Interview: Steven Seagal talks his latest film, favorite roles, & more!
There are a number of guys in Hollywood that I’d always want to talk with. And with the upcoming release of a film called ABSOLUTION, one of those opportunities happened. I’m talking the iconic Steven Seagal. Growing up watching movies like HARD TO KILL, UNDER SIEGE, ABOVE THE LAW and so many others, I was quite frankly pretty nervous to chat with this fine gentleman. Happily, it couldn’t have gone better. Seagal is a fascinating man. One that I was thrilled to get the chance to talk to.
During our conversation we chatted about his earlier films including HARD TO KILL, as well as some of the modern talents he admires - and some he may not. He also talked about a few serious subjects that have been all over the news lately, and it was interesting to get his perspective on it. All it all, talking to this legendary action star was a very cool experience that I’ll never forget. If you’d like to see what he is up to make sure you check out ABSOLUTION opening Friday in a limited run, as well as on VOD.
One of my favorite movies is HARD TO KILL. Why do people keep making these types of movies since you've already perfected it with that one?
I just wasn’t ready to retire.
I’ve noticed you’ve produced many of your films but you didn’t produce your latest, ABSOLUTION. What were the reasons for that and what attracted you to the character?
You know, I love that character, regardless of what may be the spectacular political manipulations of those kind of geniuses out there.
You continue to play these rough and tumble characters who are kind of doing good and kicking some ass. You’re so good at it, but what is the appeal that keeps you making action films?
Well, first of all, that’s what people hire me to do and second of all, it’s kind of what I do in real life. I work the police officers, I work the voters, I still am an operator.
Looking back on your career, you’ve had such an amazing career, so many great movies, so many cool characters. Which of the films is your favorite? Or a favorite character you’ve played?
I liked Casey Ryback [in UNDER SIEGE and UNDER SIEGE 2: DARK TERRITORY], I liked my character in ON DEADLY GROUND because I liked what that movie had to say. I liked FIRE DOWN BELOW, which was a kind of environmental movie. I liked that character. I liked my character in THE GLIMMER MAN. So, there’s been a few.
Not only am I a fan of your work, you’d also had the opportunity to star opposite some truly beautiful actresses? Who are some of your favorites?
There’s a difference between the acting and the physical beauty. Like, with acting I got to work with Marg Helgenberger in FIRE DOWN BELOW. While I don’t think she’s a physical, spectacular, drop dead gorgeous woman, at the same time she’s a spectacular actress. Her performance was wonderful. You know, I’ve worked with Sharon Stone. There’s a ton of women. I can’t even remember how many. I never really picked them because I thought they were beautiful - we usually picked people because they were right for the role.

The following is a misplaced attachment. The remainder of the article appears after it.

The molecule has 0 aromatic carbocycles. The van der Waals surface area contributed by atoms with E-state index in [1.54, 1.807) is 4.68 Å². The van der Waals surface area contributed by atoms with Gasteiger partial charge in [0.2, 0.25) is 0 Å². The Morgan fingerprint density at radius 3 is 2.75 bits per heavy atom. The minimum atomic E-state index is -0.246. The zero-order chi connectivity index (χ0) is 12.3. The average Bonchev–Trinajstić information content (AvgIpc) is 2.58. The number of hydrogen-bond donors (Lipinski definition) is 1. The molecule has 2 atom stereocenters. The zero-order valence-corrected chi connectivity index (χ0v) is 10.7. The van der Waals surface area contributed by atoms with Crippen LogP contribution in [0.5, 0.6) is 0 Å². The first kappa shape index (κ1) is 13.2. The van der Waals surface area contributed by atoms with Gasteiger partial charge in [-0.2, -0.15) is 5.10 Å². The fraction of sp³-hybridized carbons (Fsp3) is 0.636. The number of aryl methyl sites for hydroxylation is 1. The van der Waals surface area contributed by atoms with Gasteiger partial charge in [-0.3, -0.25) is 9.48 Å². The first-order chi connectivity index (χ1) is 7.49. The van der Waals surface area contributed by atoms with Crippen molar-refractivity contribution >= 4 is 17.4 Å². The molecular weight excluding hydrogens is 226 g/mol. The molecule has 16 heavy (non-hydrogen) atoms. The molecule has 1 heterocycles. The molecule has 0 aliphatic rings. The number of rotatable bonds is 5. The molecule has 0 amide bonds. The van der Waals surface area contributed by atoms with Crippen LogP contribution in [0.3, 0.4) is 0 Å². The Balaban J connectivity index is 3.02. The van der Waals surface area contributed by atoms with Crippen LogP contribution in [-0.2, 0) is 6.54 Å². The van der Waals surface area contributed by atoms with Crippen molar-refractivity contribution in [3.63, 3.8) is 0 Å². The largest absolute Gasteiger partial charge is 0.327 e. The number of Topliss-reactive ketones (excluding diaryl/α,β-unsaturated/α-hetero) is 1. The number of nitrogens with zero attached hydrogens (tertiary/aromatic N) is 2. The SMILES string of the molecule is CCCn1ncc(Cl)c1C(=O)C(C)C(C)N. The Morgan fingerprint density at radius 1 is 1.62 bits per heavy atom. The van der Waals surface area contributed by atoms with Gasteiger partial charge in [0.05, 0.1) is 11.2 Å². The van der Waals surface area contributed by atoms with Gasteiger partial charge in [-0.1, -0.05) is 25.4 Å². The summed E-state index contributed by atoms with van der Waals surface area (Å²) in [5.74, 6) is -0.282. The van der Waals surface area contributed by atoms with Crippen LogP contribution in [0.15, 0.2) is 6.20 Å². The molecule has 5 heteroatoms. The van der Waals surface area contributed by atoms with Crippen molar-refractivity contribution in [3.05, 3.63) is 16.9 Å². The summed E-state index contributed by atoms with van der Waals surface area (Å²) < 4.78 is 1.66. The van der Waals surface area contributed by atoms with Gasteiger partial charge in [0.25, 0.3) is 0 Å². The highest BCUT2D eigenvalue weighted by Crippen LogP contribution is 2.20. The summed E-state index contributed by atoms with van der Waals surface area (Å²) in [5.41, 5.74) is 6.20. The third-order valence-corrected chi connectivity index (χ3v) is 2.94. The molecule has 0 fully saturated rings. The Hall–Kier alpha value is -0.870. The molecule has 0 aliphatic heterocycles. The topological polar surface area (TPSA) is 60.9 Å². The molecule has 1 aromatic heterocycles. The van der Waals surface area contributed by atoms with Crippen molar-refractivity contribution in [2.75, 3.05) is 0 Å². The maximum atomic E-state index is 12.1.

Things have changed since then. It’s strange to see how Hollywood approaches an action film nowadays. Coming from your standpoint, what’s different about now and how it was then when you were making these types of films?
As you know now, you can take anybody and somebody who happens to be British - I’m not going to make comments about British production - and in general, they can be some of the most despicable members of journalism on Earth. I made a remark about a particular actor. I said he’s a brilliant actor, but, you know, is he a great action man? Well, he’s a great action man because in the movies they can make anyone an action man. Nowadays, with special effects, they can take anyone and make them one of the greatest action stars on Earth. It’s a little thing called money. If you have the money for those special effects, you can do anything. By virtue of the fact that I’m a real guy, I’m doing [things] in real life that a lot of people pretend to do, what they all pretend to do. In the movies, it doesn’t mean anything. No one cares. But in real life, I do all the things other people pretend to do in the movies. It doesn’t mean nothing.
It means a lot to your fans for sure, definitely.
But like you said, you can take anybody and make them a superhero now and it doesn’t matter. Back then, when you guys were doing it, you guys were doing it right. We were watching you and we believed every damn second of it.
Which of the films that you’ve done was the most difficult to make?